Scott Pruitt, Under an Ethics Cloud, Faces Lawmakers


Here are the highlights so far:

An opening barrage from Democrats

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Mr. Pruitt appearing before the House Energy and Commerce Committee on Thursday.

Credit
Pete Marovich for The New York Times

Representative Paul Tonko, Democrat of New York, asked Mr. Pruitt to say “yes or no” to whether he had approved pay raises for two E.P.A. employees he brought with him from Oklahoma.

Mr. Pruitt said he had delegated the authority to grant such approvals, or as he put it, “There was delegation given in my authority.” He said, “I was not aware of the amount, and I was not aware of the bypassing that was going on.” Mr. Tonko said the answer suggests “you have no idea what is going on” under Mr. Pruitt’s name at the agency.

Representative Frank Pallone Jr., a New Jersey Democrat, was even more direct in his opening remarks. “You are unfit to hold public office and undeserving of the public trust,” he told Mr. Pruitt. “Every indication we have is you really should resign.”

He followed up by asking Mr. Pruitt whether he had sidelined or demoted at least five employees who disagreed with him, demanding a “yes or no” answer as to whether he had called for these changes.

“I don’t ever recall a conversation about that,” Mr. Pruitt said.

“I’ll take that as a yes,” Mr. Pallone responded.

“You shouldn’t take that as a yes,” the administrator pushed back.

Mr. Pallone continued to press. “Has it always been your practice to fire people who disagree with you?”

He then moved on to talk about a toxic chemical that was on track to be banned when action was delayed by the agency under Mr. Pruitt.

Mr. Pruitt responded that the review had not been closed. Mr. Pallone responded that the lack of action on that chemical and others “makes a mockery of the E.P.A.”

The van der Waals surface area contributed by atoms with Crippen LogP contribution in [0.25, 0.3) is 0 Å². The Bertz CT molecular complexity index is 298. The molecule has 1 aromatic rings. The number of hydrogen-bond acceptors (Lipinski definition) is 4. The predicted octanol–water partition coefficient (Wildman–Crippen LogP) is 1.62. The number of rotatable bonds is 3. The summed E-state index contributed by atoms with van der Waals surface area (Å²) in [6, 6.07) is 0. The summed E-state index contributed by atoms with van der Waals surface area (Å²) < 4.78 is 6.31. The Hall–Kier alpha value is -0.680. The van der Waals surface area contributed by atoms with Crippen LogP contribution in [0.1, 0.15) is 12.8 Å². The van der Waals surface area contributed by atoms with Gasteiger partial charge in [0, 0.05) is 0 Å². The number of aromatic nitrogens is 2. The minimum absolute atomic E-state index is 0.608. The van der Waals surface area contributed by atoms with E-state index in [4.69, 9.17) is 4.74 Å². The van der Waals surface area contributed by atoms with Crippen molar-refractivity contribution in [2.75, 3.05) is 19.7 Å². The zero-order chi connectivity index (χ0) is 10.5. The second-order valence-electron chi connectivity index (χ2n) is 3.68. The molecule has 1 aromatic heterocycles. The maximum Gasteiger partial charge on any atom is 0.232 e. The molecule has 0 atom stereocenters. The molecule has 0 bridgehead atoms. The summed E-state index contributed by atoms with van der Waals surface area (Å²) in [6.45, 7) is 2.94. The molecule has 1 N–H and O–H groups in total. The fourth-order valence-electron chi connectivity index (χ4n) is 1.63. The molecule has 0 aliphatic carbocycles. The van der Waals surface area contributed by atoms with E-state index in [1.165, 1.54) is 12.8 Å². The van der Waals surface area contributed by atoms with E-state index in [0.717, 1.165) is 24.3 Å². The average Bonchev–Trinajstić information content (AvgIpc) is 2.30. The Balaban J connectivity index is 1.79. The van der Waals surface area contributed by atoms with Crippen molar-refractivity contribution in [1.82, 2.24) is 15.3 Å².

A more cordial welcome from Republicans

Republicans also chastised Mr. Pruitt in opening remarks, but their questions tended to be much more gentle.

Representative Joe Barton of Texas, who has long denied the overwhelming evidence of human effects on climate change, offered sympathy. “Mr. Pruitt, you’re not the first victim of Washington politics,” he said.

As to Mr. Pruitt’s penchant for first-class travel, Mr. Barton said: “You’ve been attacked for flying first class. Was that illegal? It may look bad, but it’s not illegal.”

Representative David B. McKinley, Republican of West Virginia, told Mr. Pruitt sympathetically that the attacks on him “have an echo of McCarthyism.”

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The Behavior That Put Scott Pruitt at the Center of Federal Inquiries

The head of the Environmental Protection Agency faces nearly a dozen federal inquiries into his practices. We break down the accusations by category.



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The phone booth

Representative Diana DeGette, a Colorado Democrat, drilled down on some of the ethics questions concerning Mr. Pruitt’s expenses in office and his past financial dealings.

She first asked about Mr. Pruitt’s famous soundproof booth, installed in his E.P.A. office at a cost of $43,000. The Government Accountability Office has ruled that the expenditure broke the law.

Mr. Pruitt had previously testified that the expense was appropriate. In light of the recent ruling, Ms. DeGette asked whether Mr. Pruitt knew that the purchase had violated the law and whether anyone would be penalized.

“We are investigating this internally,” he said.

“Would you agree that public officials should be held to the highest standards of ethical conduct?” she asked. He responded that he did.